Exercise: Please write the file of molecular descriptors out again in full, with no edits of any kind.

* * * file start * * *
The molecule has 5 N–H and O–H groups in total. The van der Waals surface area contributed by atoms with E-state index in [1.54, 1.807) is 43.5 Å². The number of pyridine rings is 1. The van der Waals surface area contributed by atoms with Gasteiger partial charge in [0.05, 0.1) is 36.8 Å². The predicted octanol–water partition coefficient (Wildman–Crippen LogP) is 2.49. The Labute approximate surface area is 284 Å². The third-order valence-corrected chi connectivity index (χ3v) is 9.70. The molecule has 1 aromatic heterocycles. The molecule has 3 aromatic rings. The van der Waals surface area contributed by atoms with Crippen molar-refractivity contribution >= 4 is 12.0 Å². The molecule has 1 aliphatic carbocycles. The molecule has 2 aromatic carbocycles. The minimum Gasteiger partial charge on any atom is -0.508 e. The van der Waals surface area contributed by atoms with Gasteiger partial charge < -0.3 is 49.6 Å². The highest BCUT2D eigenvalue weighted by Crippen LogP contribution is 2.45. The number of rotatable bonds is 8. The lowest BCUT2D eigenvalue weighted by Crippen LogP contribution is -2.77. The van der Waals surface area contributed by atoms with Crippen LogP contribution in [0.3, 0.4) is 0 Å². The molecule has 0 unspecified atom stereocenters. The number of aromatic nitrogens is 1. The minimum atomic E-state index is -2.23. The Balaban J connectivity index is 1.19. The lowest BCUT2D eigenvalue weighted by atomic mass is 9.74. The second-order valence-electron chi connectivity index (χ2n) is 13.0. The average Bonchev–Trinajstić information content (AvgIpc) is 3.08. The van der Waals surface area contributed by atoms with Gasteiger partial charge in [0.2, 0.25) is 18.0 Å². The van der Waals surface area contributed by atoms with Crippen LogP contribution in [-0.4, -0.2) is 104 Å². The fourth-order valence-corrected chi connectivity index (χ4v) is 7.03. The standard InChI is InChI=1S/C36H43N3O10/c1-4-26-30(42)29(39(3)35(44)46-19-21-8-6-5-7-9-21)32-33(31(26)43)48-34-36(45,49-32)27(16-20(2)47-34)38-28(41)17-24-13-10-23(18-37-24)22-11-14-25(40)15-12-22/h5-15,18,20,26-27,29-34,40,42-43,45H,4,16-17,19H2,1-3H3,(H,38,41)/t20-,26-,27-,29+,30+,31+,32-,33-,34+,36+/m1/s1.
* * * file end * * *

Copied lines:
The molecule has 5 N–H and O–H groups in total. The van der Waals surface area contributed by atoms with E-state index in [1.54, 1.807) is 43.5 Å². The number of pyridine rings is 1. The van der Waals surface area contributed by atoms with Gasteiger partial charge in [0.05, 0.1) is 36.8 Å². The predicted octanol–water partition coefficient (Wildman–Crippen LogP) is 2.49. The Labute approximate surface area is 284 Å². The third-order valence-corrected chi connectivity index (χ3v) is 9.70. The molecule has 1 aromatic heterocycles. The molecule has 3 aromatic rings. The van der Waals surface area contributed by atoms with Crippen molar-refractivity contribution >= 4 is 12.0 Å². The molecule has 1 aliphatic carbocycles. The molecule has 2 aromatic carbocycles. The minimum Gasteiger partial charge on any atom is -0.508 e. The van der Waals surface area contributed by atoms with Gasteiger partial charge < -0.3 is 49.6 Å². The highest BCUT2D eigenvalue weighted by Crippen LogP contribution is 2.45. The number of rotatable bonds is 8. The lowest BCUT2D eigenvalue weighted by Crippen LogP contribution is -2.77. The van der Waals surface area contributed by atoms with Crippen LogP contribution in [0.3, 0.4) is 0 Å². The molecule has 0 unspecified atom stereocenters. The number of aromatic nitrogens is 1. The minimum atomic E-state index is -2.23. The Balaban J connectivity index is 1.19. The lowest BCUT2D eigenvalue weighted by atomic mass is 9.74. The second-order valence-electron chi connectivity index (χ2n) is 13.0. The average Bonchev–Trinajstić information content (AvgIpc) is 3.08. The van der Waals surface area contributed by atoms with Gasteiger partial charge in [0.2, 0.25) is 18.0 Å². The van der Waals surface area contributed by atoms with Crippen LogP contribution in [-0.4, -0.2) is 104 Å². The fourth-order valence-corrected chi connectivity index (χ4v) is 7.03. The standard InChI is InChI=1S/C36H43N3O10/c1-4-26-30(42)29(39(3)35(44)46-19-21-8-6-5-7-9-21)32-33(31(26)43)48-34-36(45,49-32)27(16-20(2)47-34)38-28(41)17-24-13-10-23(18-37-24)22-11-14-25(40)15-12-22/h5-15,18,20,26-27,29-34,40,42-43,45H,4,16-17,19H2,1-3H3,(H,38,41)/t20-,26-,27-,29+,30+,31+,32-,33-,34+,36+/m1/s1.